It’s a real pleasure to work in a visitor attraction that provides serenity in nature and pleasure for so many people. To work as part of a team that helps make memories for all our visitors makes every day a privilege.

What do you find most interesting in your job?

Claire: The most interesting part of the job comes from working in a field of horticulture that is atypical a garden of relatively recent historical interest with its own micro-climate and rare and quirky selection of plants.

What’s the best thing about working at Coleton Fishacre?

Annie: Coleton Fishacre sits right on one of the most beautiful sections of coast in the UK and nestles into spectacular countryside. There’s an incredible collection of rare plants and a spirit of horticultural experimentation that allows the garden team to be creative and have fun! We’re passionate about sustainable gardening and wildlife and can try out new techniques and planting combinations that our visitors won’t have seen elsewhere. Being part of such a dynamic team means that I have endless enthusiasm for the work we’re doing and our higher purpose of conserving this special place – something that I’m able to share with our visitors and help make their time with us extra memorable.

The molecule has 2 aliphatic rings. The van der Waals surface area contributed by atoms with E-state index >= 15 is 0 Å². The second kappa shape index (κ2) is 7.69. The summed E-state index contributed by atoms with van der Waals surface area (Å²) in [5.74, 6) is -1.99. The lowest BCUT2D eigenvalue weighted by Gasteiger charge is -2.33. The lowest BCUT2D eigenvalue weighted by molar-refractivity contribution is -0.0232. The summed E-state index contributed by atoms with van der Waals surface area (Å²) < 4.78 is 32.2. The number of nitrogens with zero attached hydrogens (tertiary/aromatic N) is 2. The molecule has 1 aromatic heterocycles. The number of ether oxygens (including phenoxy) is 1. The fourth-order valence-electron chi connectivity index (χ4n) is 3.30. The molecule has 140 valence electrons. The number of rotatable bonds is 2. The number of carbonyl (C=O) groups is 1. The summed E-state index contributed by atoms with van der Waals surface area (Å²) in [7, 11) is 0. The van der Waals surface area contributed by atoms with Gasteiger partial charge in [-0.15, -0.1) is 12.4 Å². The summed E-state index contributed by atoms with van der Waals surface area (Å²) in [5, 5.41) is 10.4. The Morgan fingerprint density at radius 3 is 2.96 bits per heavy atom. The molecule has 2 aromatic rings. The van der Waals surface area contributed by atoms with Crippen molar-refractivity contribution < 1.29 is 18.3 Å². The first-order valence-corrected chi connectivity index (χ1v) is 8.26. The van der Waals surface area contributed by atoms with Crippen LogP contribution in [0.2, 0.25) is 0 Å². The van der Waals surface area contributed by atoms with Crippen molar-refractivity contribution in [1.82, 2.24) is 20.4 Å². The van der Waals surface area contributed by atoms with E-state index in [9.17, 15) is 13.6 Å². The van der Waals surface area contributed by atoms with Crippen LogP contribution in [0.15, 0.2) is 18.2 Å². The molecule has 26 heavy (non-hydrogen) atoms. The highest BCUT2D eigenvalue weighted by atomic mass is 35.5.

Any funny stories from your experience as a gardener?

Claire: Funny story about job, although not 100% related to Coleton.

On my first day as a garden volunteer at Overbeck’s, the then Head Gardener, Cat, came to check that I was ok. She struggled to find me but ultimately did (I was busy weeding a bed, hidden under various shrubs). When she returned to the Gardeners’ Mess Room and saw my husband (a gardener in her team) her comment was ‘she does fold up small, doesn’t she?!’

What’s been your highlight?

Claire: The first time I visited Coleton Fishacre was in May 2014, just after I had retired. I absolutely loved it and when I saw my husband that evening, I told him I had found the garden I wanted to work in. I feel proud that I have managed to succeed in my dream of embarking on a new career-that my retraining and work experience have paid off to allow me, a lady of a certain age to spend my final working years in my favourite NT garden.